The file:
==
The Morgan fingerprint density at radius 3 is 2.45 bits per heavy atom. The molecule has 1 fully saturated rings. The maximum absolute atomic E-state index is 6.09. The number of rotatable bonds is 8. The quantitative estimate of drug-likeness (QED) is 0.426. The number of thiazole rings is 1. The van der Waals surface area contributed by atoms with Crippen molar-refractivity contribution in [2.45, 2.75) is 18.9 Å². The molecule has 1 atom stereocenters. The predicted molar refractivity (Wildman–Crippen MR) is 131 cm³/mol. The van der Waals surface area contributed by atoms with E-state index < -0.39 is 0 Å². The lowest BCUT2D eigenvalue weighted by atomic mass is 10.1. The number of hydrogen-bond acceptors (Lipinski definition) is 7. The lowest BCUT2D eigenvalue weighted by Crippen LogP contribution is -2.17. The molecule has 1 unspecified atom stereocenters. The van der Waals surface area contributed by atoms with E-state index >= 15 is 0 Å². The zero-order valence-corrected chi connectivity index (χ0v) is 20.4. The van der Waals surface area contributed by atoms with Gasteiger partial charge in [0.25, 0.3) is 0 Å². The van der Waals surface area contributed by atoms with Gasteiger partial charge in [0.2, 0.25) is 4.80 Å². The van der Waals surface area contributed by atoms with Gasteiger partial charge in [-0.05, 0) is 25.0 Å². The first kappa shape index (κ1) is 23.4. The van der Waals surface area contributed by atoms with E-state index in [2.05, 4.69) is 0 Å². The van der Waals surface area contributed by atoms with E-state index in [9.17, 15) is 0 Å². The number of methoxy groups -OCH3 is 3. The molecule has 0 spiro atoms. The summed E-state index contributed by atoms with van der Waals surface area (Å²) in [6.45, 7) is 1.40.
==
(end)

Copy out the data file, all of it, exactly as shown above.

The Morgan fingerprint density at radius 3 is 2.45 bits per heavy atom. The molecule has 1 fully saturated rings. The maximum absolute atomic E-state index is 6.09. The number of rotatable bonds is 8. The quantitative estimate of drug-likeness (QED) is 0.426. The number of thiazole rings is 1. The van der Waals surface area contributed by atoms with Crippen molar-refractivity contribution in [2.45, 2.75) is 18.9 Å². The molecule has 1 atom stereocenters. The predicted molar refractivity (Wildman–Crippen MR) is 131 cm³/mol. The van der Waals surface area contributed by atoms with E-state index < -0.39 is 0 Å². The lowest BCUT2D eigenvalue weighted by atomic mass is 10.1. The number of hydrogen-bond acceptors (Lipinski definition) is 7. The lowest BCUT2D eigenvalue weighted by Crippen LogP contribution is -2.17. The molecule has 1 unspecified atom stereocenters. The van der Waals surface area contributed by atoms with E-state index >= 15 is 0 Å². The zero-order valence-corrected chi connectivity index (χ0v) is 20.4. The van der Waals surface area contributed by atoms with Gasteiger partial charge in [0.25, 0.3) is 0 Å². The van der Waals surface area contributed by atoms with Gasteiger partial charge in [0.2, 0.25) is 4.80 Å². The van der Waals surface area contributed by atoms with Gasteiger partial charge in [-0.05, 0) is 25.0 Å². The first kappa shape index (κ1) is 23.4. The van der Waals surface area contributed by atoms with E-state index in [2.05, 4.69) is 0 Å². The van der Waals surface area contributed by atoms with E-state index in [9.17, 15) is 0 Å². The number of methoxy groups -OCH3 is 3. The molecule has 0 spiro atoms. The summed E-state index contributed by atoms with van der Waals surface area (Å²) in [6.45, 7) is 1.40.